The organization was run strategically, not tactically. Contrast that to the Rays – once a very good or great player gets ‘too expensive’, he is gone – Carl Crawford, James Shields, BJ Upton, David Price, etc… The Rays are completing their 17th season in the major leagues this year and have one World Series appearance to show for it, with little apparent hope of getting to another anytime soon. By the end of the Orioles 17th season (1970) they had 3 World Series appearances and 2 World Series Wins, with a very bright near term future.

It’s hard to tell if you have cash flow problems since you are less than transparent regarding all of your team’s revenues (local TV, network TV, revenue sharing, etc.). If you do have a cash flow problem, then you should sell the team for a HUGE profit – there are still 450 US billionaires that do NOT own a major league sports franchise (only about 41 or 42 currently do). If you find just one interested in buying the Rays, you will make an enormous amount of money; if you find 2 or more, you will makes an obscene amount of money because of the bidding process. And you can be greatly heartened by the near future probable sales of the LA Clippers for about $2 billion and the Buffalo Bills (have not been to postseason since 1999 – longest playoff drought in the NFL) for about $1.3 billion.

For the Rays to be successful under any owner, as long as they are in Tampa Bay, they need to win and there has to be a strong economy. Without both of those conditions, the Rays will never draw well no matter where the stadium is. Hopefully the economy will cooperate going forward.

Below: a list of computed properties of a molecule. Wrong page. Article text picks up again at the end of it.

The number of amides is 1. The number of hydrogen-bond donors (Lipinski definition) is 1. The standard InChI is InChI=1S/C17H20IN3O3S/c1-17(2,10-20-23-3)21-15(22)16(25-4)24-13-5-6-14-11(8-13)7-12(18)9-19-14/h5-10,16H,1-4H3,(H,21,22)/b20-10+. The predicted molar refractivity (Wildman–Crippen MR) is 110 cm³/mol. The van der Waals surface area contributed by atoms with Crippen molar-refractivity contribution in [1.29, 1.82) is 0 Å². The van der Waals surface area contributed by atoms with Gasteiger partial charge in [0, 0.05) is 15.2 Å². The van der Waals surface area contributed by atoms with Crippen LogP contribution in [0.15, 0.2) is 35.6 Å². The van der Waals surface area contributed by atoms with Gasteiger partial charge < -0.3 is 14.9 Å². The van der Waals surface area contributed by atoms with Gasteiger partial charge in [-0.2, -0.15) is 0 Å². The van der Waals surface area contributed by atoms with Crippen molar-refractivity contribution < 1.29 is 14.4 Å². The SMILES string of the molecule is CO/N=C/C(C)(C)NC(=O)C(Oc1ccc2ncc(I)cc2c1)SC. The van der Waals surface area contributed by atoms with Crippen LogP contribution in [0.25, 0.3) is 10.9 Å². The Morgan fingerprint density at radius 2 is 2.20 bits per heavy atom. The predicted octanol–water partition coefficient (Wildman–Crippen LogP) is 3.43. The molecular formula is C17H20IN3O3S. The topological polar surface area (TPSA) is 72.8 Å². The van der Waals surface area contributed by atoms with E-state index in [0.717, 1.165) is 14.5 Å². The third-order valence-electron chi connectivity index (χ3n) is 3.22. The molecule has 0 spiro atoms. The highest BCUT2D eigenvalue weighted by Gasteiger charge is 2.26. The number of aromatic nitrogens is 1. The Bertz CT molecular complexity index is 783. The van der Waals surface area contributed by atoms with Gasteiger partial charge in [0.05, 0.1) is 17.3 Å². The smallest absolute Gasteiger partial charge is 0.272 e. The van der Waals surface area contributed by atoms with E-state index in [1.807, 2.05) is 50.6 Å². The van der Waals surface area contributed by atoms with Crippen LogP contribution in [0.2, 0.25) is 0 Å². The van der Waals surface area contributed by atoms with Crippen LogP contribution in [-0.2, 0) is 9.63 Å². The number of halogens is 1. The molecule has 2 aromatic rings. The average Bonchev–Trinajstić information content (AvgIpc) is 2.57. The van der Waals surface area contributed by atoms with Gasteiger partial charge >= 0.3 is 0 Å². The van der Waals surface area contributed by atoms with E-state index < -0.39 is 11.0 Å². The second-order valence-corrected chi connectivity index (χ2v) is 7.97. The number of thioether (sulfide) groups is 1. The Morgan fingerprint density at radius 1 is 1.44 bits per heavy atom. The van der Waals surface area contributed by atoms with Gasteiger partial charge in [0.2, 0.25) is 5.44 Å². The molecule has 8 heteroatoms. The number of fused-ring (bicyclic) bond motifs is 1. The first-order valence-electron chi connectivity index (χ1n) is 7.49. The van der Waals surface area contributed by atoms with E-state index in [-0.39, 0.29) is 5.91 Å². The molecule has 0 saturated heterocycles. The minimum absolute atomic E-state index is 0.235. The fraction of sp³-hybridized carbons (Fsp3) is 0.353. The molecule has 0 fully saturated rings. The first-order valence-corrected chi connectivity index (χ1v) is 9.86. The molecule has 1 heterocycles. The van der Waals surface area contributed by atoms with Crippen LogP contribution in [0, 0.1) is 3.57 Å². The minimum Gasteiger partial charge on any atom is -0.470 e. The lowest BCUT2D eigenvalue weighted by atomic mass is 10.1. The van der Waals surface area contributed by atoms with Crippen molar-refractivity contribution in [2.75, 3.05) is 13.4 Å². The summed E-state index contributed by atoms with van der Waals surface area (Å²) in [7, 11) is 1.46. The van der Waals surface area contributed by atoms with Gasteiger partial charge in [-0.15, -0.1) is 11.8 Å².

You and your organization have proved that you can do quite a bit with less, but you will never build a strong franchise here in Tampa Bay without doing more, and without giving up your tactical approach to expenditures.

If you can’t become strategic with your ownership of the Rays, it is time to take your considerable profit and move on.

Thanks for listening.

Sincerely,

Scott Myers

Reply

Bill MYERS December 21, 2017 at 9:05 am

If the Bucs win then they win ! If ten more players go down and we win where is the real victory? I know….. pride and momentum is all that is left to play for! On the bright side , lose another game or two (but not on purpose) and the draft spot may improve. So sad to see this team in this position! There was so much promise for a winning season too! Can we blame it on the Hard Knocks?

Reply

Gary Shelton December 21, 2017 at 1:24 pm

I think you blame it on a defense that we thought would be better off, with an offense that didn’t mesh, with kickers that were not ready for prime time.

Reply